Can you manipulate a loan’s term?

A term of a loan is the time you have to pay off your debt. Common mortgage loan terms are 30, 20, and 15 years, and some lenders offer any number of years between 8 and 30.

In three easy steps, understand your options, the advantages and challenges of each,  the difference between the term on paper and the actual term, and what it means for you.

  1. Understanding the loan’s term

The more years you have on your mortgage, the lower your monthly payment will be because you stretch out the time to pay off the mortgage. Along with this benefit, you need to understand that you will have a higher interest cost, as you are paying the interest for a longer time. In mortgage loans, the shorter the term, the better interest rate you get. This is an excellent incentive to have a shorter term, with the downside of the higher monthly payments. The market rates will determine the actual interest rate for the specific loan you get.

Calculating the remaining term of a loan can be helpful in many aspects. Sometimes, setting a date when life changes are expected to occur, such as retirement or college tuition payments, when you can benefit from having your mortgage paid off, and other times when homeowners refinance their mortgage. Often homeowners prefer not to go back in the number of years of the loan. For example, if you did a thirty years mortgage seven years ago, many will prefer the new mortgage term not longer than twenty-three years, the remaining time on the original loan.

  1. Term on paper vs. the actual term

When you are set with a monthly payment, you can never pay less, as you will be in default. You can pay more every month, which means you send your lender more money than you are required to send, and the additional payment will be applied directly to the principal; the amount you borrowed and have to pay back. By making an extra payment, you will achieve three things:

  • You will reduce your debt balance
  • You will reduce the remaining length of the loan
  • You will reduce the total interest paid to the lender

Let’s use an example.

For a $200,000 loan, in a 30-year term at a 6% interest rate, you will pay for Principal and interest only (it does not include property taxes, home insurance, or other expenses), $1,199 per month.  If you do not make any extra payments, the mortgage will be paid off in thirty years, and during the life of the loan, you will pay the lender $231,676 in interest.

If you stay in the same 30-year plan, send the lender an additional $100 per month, your home will be paid off after twenty-five years and four months, and during the life of the loan, you will pay the lender $182,538 in interest.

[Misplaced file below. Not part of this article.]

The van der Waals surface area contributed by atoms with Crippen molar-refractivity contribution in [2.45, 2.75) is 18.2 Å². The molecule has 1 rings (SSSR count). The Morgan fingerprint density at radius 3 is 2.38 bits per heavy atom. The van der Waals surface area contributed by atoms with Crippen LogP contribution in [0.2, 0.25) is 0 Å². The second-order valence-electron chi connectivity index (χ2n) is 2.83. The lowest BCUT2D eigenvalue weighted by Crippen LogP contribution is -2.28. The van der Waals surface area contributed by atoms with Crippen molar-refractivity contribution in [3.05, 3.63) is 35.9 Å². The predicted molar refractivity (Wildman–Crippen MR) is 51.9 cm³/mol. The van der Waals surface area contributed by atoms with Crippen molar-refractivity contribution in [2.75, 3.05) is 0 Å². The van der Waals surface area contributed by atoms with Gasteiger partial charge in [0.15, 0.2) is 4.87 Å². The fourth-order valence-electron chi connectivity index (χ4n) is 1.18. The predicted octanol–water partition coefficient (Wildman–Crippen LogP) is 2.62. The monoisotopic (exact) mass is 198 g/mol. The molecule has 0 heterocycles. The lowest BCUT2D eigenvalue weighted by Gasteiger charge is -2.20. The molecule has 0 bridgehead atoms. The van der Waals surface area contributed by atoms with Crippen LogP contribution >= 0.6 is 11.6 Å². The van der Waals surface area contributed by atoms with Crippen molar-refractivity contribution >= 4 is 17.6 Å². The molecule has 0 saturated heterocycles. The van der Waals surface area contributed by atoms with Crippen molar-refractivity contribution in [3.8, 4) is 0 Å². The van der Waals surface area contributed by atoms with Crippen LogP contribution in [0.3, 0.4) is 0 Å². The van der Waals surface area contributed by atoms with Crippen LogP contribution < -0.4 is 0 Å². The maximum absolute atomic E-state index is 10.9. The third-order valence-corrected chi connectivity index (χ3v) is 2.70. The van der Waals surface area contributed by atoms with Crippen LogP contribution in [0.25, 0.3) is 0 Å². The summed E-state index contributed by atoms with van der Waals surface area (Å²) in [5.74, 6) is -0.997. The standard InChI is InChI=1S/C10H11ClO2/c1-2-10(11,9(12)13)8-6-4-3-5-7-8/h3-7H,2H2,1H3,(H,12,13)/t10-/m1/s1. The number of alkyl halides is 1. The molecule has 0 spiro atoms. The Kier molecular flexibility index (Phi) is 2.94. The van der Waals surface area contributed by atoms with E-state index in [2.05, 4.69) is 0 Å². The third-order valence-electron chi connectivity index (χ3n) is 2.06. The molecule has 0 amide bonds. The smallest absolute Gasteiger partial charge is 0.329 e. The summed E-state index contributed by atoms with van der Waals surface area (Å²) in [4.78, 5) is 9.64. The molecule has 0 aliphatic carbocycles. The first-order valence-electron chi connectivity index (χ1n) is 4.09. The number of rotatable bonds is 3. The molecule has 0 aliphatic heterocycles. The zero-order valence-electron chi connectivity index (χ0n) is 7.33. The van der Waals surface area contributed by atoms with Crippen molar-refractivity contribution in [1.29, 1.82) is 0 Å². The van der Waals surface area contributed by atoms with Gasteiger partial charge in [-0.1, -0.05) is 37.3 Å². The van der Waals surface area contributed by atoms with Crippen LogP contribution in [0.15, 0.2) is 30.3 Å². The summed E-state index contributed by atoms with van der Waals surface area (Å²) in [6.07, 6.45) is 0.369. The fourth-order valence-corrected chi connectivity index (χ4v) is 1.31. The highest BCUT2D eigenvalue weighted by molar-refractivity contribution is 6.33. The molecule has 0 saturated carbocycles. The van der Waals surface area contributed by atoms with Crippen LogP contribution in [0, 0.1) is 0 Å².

If you want to pay more, why not choose a different term? Instead of 30 years, do a 20-year loan or another term, and benefit from a lower interest rate. If you feel comfortable with the monthly commitment, go for it. Consider the advantages and challenges, and if you decide on a particular term and plan to send more money monthly, you can calculate in advance the impact of the additional amount in time and money. Let’s continue understanding what it means for you.

  1. What it means for you

Flexibility is the most significant advantage in choosing a longer term and sending more money monthly. You can have a 30-year mortgage loan and send additional monthly payments. The loan will be paid in a shorter term, and you can set up a direct electronic payment so you do not forget. You know that if there are unforeseen situations and for a few months you prefer to lower your mortgage payment back to the original amount of the 30 years, without the additional payment, you can. This gives peace of mind, as you do not want to default on mortgage payments. You can look online for mortgage calculators with amortization schedules (Loan amortization schedules show you the breakdown of how your monthly payment is distributed between the principal and the interest) as bankrate.com or others. In those calculators, you can estimate your additional payment and, as a result, when the home will be paid off and how much you will save in interest.

What is the downside of the above? Discipline. Are you goal-oriented and disciplined enough to follow through even though no one obligates you? Know your numbers, know your options, and make the decision that suits you best.